We woke up at the arse-crack of dawn last Tuesday to prepare for our departure. After taking what would turn out to be my last HOT shower for a week (A WEEK!), we drove in the dark over to P&M’s house to retrieve the UHaul. They were kind enough to let us dock our ship there, as there were absolutely no spaces large enough in our ‘hood to park the beast.
UHaul obtained, we parked in our alley at the apartment and proceeded to hook the car up to it. Then we crammed all the last stuff into the rest of the car’s passenger seat and also into the driver’s side, loaded up our in-cab stuff, gathered the dawg, turned in our keys, and prepared to mosey forth. And then realized that the connection between the truck lights and the lights on the tow dolly were dysfunctional. Bugger. Thus, our first jaunt was back up to the UHaul place…whereupon they fixed us up and got us on the road. We were exceedingly relieved that we didn’t have to swap out tow dollies…which would have had us unloading the stuff on the driver’s side of the car in order to transfer it. Or, worse yet, could one imagine having to get a new truck entirely? Fortunately, none of that happened. They monkeyed around on some wires and life was good. We were still on the road, officially, by 9:00 a.m.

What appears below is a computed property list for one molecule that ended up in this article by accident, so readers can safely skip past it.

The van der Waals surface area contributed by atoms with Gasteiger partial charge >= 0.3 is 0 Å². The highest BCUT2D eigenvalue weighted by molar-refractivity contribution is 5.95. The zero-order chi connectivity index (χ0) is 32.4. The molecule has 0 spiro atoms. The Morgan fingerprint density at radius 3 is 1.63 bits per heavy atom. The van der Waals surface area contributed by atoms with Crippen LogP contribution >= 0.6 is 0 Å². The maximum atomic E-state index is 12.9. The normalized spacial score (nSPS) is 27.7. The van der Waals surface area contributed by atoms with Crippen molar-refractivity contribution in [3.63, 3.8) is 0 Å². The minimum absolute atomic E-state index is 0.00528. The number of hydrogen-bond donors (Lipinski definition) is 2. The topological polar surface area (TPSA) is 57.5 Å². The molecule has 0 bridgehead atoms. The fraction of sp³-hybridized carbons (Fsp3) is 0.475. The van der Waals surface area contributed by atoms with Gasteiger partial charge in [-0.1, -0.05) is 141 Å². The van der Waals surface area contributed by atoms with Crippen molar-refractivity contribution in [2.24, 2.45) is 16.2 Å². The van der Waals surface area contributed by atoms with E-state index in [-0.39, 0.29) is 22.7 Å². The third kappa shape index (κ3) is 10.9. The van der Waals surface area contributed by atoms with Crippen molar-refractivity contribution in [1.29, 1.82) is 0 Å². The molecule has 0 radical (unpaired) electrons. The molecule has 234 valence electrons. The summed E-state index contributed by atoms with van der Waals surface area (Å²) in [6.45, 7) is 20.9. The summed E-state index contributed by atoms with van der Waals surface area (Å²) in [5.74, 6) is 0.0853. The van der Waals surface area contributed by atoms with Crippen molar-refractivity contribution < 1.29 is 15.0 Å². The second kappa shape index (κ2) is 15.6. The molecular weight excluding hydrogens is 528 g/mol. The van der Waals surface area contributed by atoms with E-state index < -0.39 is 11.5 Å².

And then it felt real. While J traversed us out onto the Eastbound Road, I got all excited for the road trip and established our mascots, gifted to us by our friend B the day before:
And then we drove. And drove. As we passed through eastern Colorado, I saw what I consider to be My Last Colorado Snow. It had dusted out there recently, and was pretty bleak-looking. I couldn’t help but feel a touch of “good-riddance” to that stuff, to be perfectly honest.